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Crate being pulled at angle, find tension

  1. Nov 7, 2011 #1
    Hello,

    I'm new to physics forums, so excuse me ahead of time if something is wrong.


    1. The problem statement, all variables and given/known data

    A warehouse employee drags a 72 kg wooden crate across the floor at a constant velocity by pulling on a strap attached to the bottom of the box. The crate is tiled 25° above the horizontal, and the strap is inclined 61° above the horizontal. The center of gravity of the box coincides with its geometrical center, as indicated in the drawing. Find the magnitude of the tension in the strap.

    The dimensions of the crate are .4m by .9m.
    The .9m length is the side that is 25 degrees above the horizon.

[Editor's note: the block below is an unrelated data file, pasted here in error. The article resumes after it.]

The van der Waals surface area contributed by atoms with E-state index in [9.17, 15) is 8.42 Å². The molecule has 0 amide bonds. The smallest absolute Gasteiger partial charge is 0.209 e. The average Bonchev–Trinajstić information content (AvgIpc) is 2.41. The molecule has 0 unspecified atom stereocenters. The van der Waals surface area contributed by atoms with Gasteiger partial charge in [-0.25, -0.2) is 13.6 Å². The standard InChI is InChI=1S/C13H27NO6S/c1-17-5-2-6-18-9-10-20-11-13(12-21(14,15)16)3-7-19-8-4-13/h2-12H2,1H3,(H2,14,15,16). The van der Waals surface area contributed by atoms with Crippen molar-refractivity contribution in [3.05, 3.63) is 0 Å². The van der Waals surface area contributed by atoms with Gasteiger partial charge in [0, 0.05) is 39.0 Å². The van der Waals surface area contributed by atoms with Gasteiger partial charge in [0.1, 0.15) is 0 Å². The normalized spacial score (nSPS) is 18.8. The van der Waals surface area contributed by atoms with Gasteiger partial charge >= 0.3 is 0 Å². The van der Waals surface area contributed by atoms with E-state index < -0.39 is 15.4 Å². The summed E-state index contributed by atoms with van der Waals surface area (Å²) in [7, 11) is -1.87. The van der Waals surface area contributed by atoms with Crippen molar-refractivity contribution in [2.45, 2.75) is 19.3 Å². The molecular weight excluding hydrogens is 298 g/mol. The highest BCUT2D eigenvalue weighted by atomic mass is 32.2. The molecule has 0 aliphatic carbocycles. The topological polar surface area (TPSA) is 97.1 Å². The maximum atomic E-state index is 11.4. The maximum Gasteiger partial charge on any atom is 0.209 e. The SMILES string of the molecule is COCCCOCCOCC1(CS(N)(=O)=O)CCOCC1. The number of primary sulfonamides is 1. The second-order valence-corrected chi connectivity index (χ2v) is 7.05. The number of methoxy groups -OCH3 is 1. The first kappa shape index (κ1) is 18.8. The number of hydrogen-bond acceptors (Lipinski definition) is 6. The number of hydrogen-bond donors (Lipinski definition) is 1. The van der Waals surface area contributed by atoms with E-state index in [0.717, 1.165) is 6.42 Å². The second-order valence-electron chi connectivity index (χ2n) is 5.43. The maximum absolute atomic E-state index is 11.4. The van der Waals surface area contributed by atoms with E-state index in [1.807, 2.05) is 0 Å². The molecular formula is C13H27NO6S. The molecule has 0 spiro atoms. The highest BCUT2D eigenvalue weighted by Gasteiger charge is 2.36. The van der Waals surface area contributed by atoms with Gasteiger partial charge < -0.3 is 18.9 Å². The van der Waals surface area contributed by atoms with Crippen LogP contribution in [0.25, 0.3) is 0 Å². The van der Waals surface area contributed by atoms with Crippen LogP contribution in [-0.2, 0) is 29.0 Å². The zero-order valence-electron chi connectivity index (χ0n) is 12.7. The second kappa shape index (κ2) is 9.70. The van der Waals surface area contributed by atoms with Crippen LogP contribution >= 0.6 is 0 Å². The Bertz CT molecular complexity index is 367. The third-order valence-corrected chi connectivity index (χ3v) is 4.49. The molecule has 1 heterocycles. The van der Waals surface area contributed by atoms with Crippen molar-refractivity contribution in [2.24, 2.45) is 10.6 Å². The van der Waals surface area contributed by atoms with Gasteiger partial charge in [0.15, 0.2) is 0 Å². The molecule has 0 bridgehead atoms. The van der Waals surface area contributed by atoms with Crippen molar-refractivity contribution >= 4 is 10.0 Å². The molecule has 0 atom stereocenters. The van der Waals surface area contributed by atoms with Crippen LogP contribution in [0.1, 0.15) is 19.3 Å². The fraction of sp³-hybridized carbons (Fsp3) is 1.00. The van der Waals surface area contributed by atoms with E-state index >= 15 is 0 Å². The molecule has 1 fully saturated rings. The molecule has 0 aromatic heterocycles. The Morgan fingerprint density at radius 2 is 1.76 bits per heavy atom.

2. Relevant equations

    F(weight)=mg

    T=rsin(theta)F?

    3. The attempt at a solution

    Its weight is 705.6N

    705.6Ntan(25)=329.02N which is the force pulling the crate

    this would translate into the x component of the tension.

    329.02N/cos(61)= 678.65N

    I'm not sure if/how to use torque or if torque affects the system at all.
    I'm pretty sure that this problem isn't as simple as I made it out to be.
    Thanks for your help!
     
    Last edited: Nov 7, 2011
  2. jcsd
  3. Nov 7, 2011 #2

    gneill

    User Avatar

    Staff: Mentor

    How did you arrive at that conclusion?

    ~[snip]~
    Yes, you'll need to use torques in order to determine the component of the tension that's keeping the crate's end suspended above the floor. The crate is pivoting along the bottom edge where it touches the floor. Find the torques due to the strap tension at the raised end of the box and due to gravity acting through the center of mass.
     
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